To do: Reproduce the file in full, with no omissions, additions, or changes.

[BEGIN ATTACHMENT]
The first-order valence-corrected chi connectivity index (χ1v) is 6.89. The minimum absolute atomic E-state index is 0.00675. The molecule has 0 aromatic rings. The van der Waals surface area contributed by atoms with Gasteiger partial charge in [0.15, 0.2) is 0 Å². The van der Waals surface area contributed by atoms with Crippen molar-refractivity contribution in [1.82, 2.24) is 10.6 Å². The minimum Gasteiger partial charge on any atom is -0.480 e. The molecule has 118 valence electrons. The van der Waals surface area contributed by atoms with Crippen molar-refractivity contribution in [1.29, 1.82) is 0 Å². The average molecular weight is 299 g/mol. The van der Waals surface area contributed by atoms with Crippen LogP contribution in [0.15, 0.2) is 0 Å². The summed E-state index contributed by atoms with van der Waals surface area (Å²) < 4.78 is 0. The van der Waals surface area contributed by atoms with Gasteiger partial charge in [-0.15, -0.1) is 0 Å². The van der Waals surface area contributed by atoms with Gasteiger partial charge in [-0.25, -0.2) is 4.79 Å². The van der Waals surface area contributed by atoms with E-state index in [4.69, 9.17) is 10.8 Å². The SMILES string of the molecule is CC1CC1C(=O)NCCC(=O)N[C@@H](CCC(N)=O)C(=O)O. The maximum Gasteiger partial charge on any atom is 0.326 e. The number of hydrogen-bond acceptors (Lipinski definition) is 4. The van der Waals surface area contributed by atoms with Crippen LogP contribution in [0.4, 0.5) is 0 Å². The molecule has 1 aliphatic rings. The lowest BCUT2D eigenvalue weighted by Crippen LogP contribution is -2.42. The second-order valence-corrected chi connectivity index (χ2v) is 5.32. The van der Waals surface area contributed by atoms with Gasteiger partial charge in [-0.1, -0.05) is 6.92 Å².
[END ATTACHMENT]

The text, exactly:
The first-order valence-corrected chi connectivity index (χ1v) is 6.89. The minimum absolute atomic E-state index is 0.00675. The molecule has 0 aromatic rings. The van der Waals surface area contributed by atoms with Gasteiger partial charge in [0.15, 0.2) is 0 Å². The van der Waals surface area contributed by atoms with Crippen molar-refractivity contribution in [1.82, 2.24) is 10.6 Å². The minimum Gasteiger partial charge on any atom is -0.480 e. The molecule has 118 valence electrons. The van der Waals surface area contributed by atoms with Crippen molar-refractivity contribution in [1.29, 1.82) is 0 Å². The average molecular weight is 299 g/mol. The van der Waals surface area contributed by atoms with Crippen LogP contribution in [0.15, 0.2) is 0 Å². The summed E-state index contributed by atoms with van der Waals surface area (Å²) < 4.78 is 0. The van der Waals surface area contributed by atoms with Gasteiger partial charge in [-0.15, -0.1) is 0 Å². The van der Waals surface area contributed by atoms with Gasteiger partial charge in [-0.25, -0.2) is 4.79 Å². The van der Waals surface area contributed by atoms with E-state index in [4.69, 9.17) is 10.8 Å². The SMILES string of the molecule is CC1CC1C(=O)NCCC(=O)N[C@@H](CCC(N)=O)C(=O)O. The maximum Gasteiger partial charge on any atom is 0.326 e. The number of hydrogen-bond acceptors (Lipinski definition) is 4. The van der Waals surface area contributed by atoms with Crippen LogP contribution in [0.4, 0.5) is 0 Å². The molecule has 1 aliphatic rings. The lowest BCUT2D eigenvalue weighted by Crippen LogP contribution is -2.42. The second-order valence-corrected chi connectivity index (χ2v) is 5.32. The van der Waals surface area contributed by atoms with Gasteiger partial charge in [-0.1, -0.05) is 6.92 Å².